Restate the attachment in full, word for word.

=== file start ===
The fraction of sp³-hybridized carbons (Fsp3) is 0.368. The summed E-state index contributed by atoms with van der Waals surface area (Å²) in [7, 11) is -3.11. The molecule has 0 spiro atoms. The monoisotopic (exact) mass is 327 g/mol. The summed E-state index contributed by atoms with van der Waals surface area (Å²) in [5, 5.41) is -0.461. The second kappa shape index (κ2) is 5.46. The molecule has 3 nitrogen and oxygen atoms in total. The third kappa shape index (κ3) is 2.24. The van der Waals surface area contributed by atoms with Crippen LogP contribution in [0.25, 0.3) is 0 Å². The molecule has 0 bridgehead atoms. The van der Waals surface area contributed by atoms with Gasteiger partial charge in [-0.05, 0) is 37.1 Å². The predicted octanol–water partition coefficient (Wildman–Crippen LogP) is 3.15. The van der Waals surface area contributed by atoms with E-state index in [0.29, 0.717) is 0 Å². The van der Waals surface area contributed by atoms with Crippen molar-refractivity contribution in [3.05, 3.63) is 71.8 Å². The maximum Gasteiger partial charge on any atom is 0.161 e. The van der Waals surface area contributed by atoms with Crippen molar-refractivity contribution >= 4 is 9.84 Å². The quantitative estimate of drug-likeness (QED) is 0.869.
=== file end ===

The fraction of sp³-hybridized carbons (Fsp3) is 0.368. The summed E-state index contributed by atoms with van der Waals surface area (Å²) in [7, 11) is -3.11. The molecule has 0 spiro atoms. The monoisotopic (exact) mass is 327 g/mol. The summed E-state index contributed by atoms with van der Waals surface area (Å²) in [5, 5.41) is -0.461. The second kappa shape index (κ2) is 5.46. The molecule has 3 nitrogen and oxygen atoms in total. The third kappa shape index (κ3) is 2.24. The van der Waals surface area contributed by atoms with Crippen LogP contribution in [0.25, 0.3) is 0 Å². The molecule has 0 bridgehead atoms. The van der Waals surface area contributed by atoms with Gasteiger partial charge in [-0.05, 0) is 37.1 Å². The predicted octanol–water partition coefficient (Wildman–Crippen LogP) is 3.15. The van der Waals surface area contributed by atoms with E-state index in [0.29, 0.717) is 0 Å². The van der Waals surface area contributed by atoms with Crippen molar-refractivity contribution in [3.05, 3.63) is 71.8 Å². The maximum Gasteiger partial charge on any atom is 0.161 e. The van der Waals surface area contributed by atoms with Crippen molar-refractivity contribution >= 4 is 9.84 Å². The quantitative estimate of drug-likeness (QED) is 0.869.